Dear Janette,

I cannot believe I am sitting here writing with just a paper and pen. Pen! Like a savage. I suppose though, if it’s for the sake of my sanity, I must. It’s been a whole week now and I haven’t so much as heard the news on radio. The whole retreat is practically Amish. There’s no internet, no cable, there’s not even electricity in any of the public areas in case anyone snuck in a cell phone and a charger. The first few days have been rough, I woke several times in the night, reached for my ringing phone only to realize there it’s not there. In the mornings I would search the room frantically, trying to find something, never finding what I was looking for. Eventually I’d sit down to breakfast, with a sinking feeling of dread and terror, like a piece of me was gone. By day three I realized I was looking for my laptop.

The addiction is more spread than we thought. Everybody here has the same story, careers that can live and die by a call or an email. Then one day they’re in a basement or a state park with no signal and suddenly they snap. Have you heard about my meltdown at the Cherokee conference? The internet in the whole area was out for three hours. I’m sure the rumor mill has really blown it out of proportion but basically yes I did throw a totem poll out of the window. Well I tried, but those are really heavy and the window was much further than I thought. The shakes have finally passed and I stopped pulling out my hair. A connectivity addiction isn’t so bad to get over. Once you make the leap to accepting the world goes on without you, it all becomes much easier to handle. Not like consumption addicts. All they do is take in content, rather than add to it. Their whole lifes revolve around absorbing information. It’s related to hoarding they say. I’m lucky I’m not recovering from tv addiction. Full rehab for them. They either completely emaciated and have to go through extensive physical therapy to reclaim some semblance of muscle tone; otherwise they’re so over weight that they can’t even lift their own limbs and need machines to exercise them for them.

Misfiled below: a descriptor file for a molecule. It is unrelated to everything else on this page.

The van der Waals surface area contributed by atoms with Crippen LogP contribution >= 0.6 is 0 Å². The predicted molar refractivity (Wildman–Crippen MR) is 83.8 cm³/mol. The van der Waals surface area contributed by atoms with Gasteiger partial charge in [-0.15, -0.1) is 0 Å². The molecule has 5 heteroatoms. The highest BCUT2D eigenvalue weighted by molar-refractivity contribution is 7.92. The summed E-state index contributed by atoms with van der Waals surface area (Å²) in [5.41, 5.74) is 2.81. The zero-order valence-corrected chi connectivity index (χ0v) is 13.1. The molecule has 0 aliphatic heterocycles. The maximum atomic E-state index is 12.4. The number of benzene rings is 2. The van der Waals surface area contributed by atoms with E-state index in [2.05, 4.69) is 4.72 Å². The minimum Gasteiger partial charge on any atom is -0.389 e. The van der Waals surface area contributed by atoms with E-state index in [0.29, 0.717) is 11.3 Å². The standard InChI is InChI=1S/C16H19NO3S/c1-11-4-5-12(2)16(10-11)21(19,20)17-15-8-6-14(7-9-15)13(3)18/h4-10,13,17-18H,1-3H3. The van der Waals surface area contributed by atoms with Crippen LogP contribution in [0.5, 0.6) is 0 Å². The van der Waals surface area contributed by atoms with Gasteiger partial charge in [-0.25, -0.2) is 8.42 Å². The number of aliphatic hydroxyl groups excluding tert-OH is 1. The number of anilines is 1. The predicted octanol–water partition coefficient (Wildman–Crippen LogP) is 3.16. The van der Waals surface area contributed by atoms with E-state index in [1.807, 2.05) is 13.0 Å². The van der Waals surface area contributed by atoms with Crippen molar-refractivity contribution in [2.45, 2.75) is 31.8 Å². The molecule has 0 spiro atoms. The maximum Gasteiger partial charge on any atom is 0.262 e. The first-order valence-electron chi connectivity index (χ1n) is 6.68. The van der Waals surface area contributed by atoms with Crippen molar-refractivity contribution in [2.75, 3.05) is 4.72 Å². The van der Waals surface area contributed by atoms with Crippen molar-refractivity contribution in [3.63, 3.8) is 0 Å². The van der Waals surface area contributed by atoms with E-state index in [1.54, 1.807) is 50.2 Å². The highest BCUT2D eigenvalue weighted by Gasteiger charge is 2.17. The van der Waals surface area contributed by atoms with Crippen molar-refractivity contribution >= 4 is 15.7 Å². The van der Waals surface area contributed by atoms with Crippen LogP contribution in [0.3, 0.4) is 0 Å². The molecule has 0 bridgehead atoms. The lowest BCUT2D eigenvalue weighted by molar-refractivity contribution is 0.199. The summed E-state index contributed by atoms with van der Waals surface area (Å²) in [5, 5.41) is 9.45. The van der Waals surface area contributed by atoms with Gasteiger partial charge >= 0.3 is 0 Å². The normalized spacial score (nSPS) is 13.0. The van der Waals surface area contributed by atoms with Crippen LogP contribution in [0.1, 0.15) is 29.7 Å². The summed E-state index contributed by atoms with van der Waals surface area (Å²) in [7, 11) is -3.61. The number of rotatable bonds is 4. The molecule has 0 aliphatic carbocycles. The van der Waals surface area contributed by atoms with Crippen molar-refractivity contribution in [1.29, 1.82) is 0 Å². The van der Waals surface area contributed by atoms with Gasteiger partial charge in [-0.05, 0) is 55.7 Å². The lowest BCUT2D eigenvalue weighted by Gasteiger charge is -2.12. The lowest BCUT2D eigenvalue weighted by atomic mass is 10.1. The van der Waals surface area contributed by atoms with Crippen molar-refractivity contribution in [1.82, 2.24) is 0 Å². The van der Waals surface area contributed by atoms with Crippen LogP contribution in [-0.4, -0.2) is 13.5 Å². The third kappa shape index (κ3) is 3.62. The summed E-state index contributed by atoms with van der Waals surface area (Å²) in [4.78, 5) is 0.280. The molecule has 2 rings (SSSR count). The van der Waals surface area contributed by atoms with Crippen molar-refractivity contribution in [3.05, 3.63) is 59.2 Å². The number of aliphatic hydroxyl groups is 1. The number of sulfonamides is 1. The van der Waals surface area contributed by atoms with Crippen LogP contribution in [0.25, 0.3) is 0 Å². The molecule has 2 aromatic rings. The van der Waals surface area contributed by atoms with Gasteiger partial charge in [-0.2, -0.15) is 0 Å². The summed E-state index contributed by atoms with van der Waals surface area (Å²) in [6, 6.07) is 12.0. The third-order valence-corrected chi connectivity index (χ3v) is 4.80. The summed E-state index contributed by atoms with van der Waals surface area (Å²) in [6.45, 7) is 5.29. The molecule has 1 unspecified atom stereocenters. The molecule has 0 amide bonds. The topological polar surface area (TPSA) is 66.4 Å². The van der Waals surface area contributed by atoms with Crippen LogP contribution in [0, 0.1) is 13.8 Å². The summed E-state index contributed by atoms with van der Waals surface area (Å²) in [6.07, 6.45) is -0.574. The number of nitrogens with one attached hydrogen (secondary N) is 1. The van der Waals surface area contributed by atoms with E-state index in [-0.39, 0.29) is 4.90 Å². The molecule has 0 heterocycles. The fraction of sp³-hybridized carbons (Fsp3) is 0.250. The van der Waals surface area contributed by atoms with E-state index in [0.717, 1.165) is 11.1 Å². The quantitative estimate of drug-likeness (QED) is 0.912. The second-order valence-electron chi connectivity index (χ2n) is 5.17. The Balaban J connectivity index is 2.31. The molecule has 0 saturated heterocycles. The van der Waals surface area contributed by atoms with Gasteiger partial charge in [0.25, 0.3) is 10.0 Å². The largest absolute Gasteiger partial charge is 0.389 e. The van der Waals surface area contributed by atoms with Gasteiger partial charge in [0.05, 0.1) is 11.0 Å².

What’s scariest is the idea of leaving this place. How can we cope? An alcoholic can avoid bars, a drug addict just has to stay away from users. But how can I not relapse when the Internet is everywhere? I can’t simply get rid of my phone, and throw away my wireless card. At some point I’m going to need to book a flight or at least check my work email. It’s a business requirement in this modern age. How can they expect me not to relapse when I know, soon as I get off this god forsaken island, they are going to put an iPad and a Blackberry in my hands?

Well, time to sign off. They want us to go canoeing so we can get bit by mosquitos and talk about how good it is to be disconnected.



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